On its Developer page, Apple announced that iOS 9 has reached an 84% adoption across all supported iPhones, iPads, and iPods in operation today. This marks a 7% increase since February, and despite the solid growth percentage, the number isn't remarkable considering it took two months to achieve it. If iOS 9 keeps at or below the same rate of growth, its prospect of breaking through 90% adoption by the next version's announcement at the WWDC event in the middle of June seems unlikely.
It is possible that the slowdown in adoption is caused, in part, by the various bugs that plagued the initial release and the updates that followed. iOS 9.3, in particular, crashed newer iPhones and older iPads before Apple released a quick patch to eradicate the problem. There's also the user segment that still holds on to older devices and iOS versions out of various considerations, preventing iOS 9 from reaching all active Apple handsets and tablets out there.
Android's level of fragmentation means very few users are privileged to a recent and secure operating system version. iOS doesn't have that problem, but bugs can get the best of it at times.
By virtue of its "walled garden" nature and Apple's commitment to supporting aging devices, iOS 9 is doing much better in the numbers game than Android 6.0 Marshmallow, which ran on a measly 4.6% of active devices by April 4, 2016. The issue of fragmentation gets in the way of app developers that struggle with making their applications behave consistently on the sheer variety of Android devices out there. It also reserves the latest security updates and technological additions to a very small segment of Android device users.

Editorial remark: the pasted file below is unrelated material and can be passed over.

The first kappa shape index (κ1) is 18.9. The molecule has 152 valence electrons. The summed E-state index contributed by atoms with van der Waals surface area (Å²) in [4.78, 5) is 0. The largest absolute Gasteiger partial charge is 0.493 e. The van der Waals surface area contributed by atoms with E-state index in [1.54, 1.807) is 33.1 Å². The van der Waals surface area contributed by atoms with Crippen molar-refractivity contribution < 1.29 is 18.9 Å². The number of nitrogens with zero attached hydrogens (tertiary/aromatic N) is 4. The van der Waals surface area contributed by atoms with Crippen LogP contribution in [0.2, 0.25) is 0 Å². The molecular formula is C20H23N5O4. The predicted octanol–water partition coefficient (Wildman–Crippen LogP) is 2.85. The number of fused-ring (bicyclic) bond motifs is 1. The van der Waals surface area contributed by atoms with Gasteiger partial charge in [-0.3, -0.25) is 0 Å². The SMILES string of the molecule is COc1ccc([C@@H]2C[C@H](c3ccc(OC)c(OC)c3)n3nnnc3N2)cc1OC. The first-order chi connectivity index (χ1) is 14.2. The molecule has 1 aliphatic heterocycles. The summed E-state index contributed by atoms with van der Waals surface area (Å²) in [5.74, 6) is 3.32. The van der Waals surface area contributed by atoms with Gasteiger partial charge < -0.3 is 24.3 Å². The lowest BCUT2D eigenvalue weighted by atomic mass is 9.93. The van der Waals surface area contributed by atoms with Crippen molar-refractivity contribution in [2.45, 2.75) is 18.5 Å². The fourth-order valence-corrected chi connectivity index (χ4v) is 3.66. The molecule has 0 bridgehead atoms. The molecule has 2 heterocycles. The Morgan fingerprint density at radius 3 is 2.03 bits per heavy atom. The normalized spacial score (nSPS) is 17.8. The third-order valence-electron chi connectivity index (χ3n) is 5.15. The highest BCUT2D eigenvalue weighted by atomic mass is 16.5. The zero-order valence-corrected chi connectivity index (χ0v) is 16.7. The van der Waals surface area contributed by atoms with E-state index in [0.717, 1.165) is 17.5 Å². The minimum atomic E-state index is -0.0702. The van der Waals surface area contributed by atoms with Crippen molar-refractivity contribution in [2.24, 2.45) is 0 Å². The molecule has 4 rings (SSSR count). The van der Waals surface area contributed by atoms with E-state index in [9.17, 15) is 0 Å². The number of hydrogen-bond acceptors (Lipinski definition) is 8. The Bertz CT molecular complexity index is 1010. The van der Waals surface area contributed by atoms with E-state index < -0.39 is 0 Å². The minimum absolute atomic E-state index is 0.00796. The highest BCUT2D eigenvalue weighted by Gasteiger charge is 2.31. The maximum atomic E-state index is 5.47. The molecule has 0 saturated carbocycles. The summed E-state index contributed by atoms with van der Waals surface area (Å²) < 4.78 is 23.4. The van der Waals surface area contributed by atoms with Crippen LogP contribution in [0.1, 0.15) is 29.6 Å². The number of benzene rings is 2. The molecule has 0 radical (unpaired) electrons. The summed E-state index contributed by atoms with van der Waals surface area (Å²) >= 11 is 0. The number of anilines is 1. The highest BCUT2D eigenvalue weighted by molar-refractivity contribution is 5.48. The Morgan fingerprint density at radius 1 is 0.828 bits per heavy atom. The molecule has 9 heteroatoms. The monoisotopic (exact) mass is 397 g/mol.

Although Samsung and LG are reasonably up to speed with bringing Google's monthly security patches on their newer devices, not all device makers have the resources to pick up after them. Currently, the only way to get an Android update experience close to Apple's is to get a Google-branded Nexus device, which is a great option, but not the best for everyone.